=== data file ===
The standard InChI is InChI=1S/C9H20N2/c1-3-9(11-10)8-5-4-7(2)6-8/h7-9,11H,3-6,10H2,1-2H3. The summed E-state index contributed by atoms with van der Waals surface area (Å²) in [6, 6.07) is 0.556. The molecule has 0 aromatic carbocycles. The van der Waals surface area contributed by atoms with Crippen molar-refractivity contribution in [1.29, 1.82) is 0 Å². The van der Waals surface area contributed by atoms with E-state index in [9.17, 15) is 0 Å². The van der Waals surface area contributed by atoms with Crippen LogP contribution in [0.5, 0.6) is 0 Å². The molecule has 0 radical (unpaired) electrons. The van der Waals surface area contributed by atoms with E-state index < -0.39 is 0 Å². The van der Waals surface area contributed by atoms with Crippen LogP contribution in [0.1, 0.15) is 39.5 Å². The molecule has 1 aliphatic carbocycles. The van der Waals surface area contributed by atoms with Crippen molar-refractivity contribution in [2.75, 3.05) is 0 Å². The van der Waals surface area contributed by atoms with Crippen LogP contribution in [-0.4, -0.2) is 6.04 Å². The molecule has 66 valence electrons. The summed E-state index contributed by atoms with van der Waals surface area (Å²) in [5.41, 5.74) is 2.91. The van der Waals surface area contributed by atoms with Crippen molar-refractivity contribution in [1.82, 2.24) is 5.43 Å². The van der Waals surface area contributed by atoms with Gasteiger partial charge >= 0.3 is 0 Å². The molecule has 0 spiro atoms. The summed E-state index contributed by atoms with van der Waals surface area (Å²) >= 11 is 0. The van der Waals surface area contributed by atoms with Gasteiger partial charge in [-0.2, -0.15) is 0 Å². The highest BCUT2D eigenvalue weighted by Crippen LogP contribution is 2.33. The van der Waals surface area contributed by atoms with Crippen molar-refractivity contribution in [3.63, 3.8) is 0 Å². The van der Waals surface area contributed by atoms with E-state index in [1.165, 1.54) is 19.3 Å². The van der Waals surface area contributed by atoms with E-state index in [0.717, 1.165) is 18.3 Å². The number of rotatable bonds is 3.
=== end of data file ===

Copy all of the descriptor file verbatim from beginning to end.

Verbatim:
The standard InChI is InChI=1S/C9H20N2/c1-3-9(11-10)8-5-4-7(2)6-8/h7-9,11H,3-6,10H2,1-2H3. The summed E-state index contributed by atoms with van der Waals surface area (Å²) in [6, 6.07) is 0.556. The molecule has 0 aromatic carbocycles. The van der Waals surface area contributed by atoms with Crippen molar-refractivity contribution in [1.29, 1.82) is 0 Å². The van der Waals surface area contributed by atoms with E-state index in [9.17, 15) is 0 Å². The van der Waals surface area contributed by atoms with Crippen LogP contribution in [0.5, 0.6) is 0 Å². The molecule has 0 radical (unpaired) electrons. The van der Waals surface area contributed by atoms with E-state index < -0.39 is 0 Å². The van der Waals surface area contributed by atoms with Crippen LogP contribution in [0.1, 0.15) is 39.5 Å². The molecule has 1 aliphatic carbocycles. The van der Waals surface area contributed by atoms with Crippen molar-refractivity contribution in [2.75, 3.05) is 0 Å². The van der Waals surface area contributed by atoms with Crippen LogP contribution in [-0.4, -0.2) is 6.04 Å². The molecule has 66 valence electrons. The summed E-state index contributed by atoms with van der Waals surface area (Å²) in [5.41, 5.74) is 2.91. The van der Waals surface area contributed by atoms with Crippen molar-refractivity contribution in [1.82, 2.24) is 5.43 Å². The van der Waals surface area contributed by atoms with Gasteiger partial charge >= 0.3 is 0 Å². The molecule has 0 spiro atoms. The summed E-state index contributed by atoms with van der Waals surface area (Å²) >= 11 is 0. The van der Waals surface area contributed by atoms with Gasteiger partial charge in [-0.2, -0.15) is 0 Å². The highest BCUT2D eigenvalue weighted by Crippen LogP contribution is 2.33. The van der Waals surface area contributed by atoms with Crippen molar-refractivity contribution in [3.63, 3.8) is 0 Å². The van der Waals surface area contributed by atoms with E-state index in [1.165, 1.54) is 19.3 Å². The van der Waals surface area contributed by atoms with E-state index in [0.717, 1.165) is 18.3 Å². The number of rotatable bonds is 3.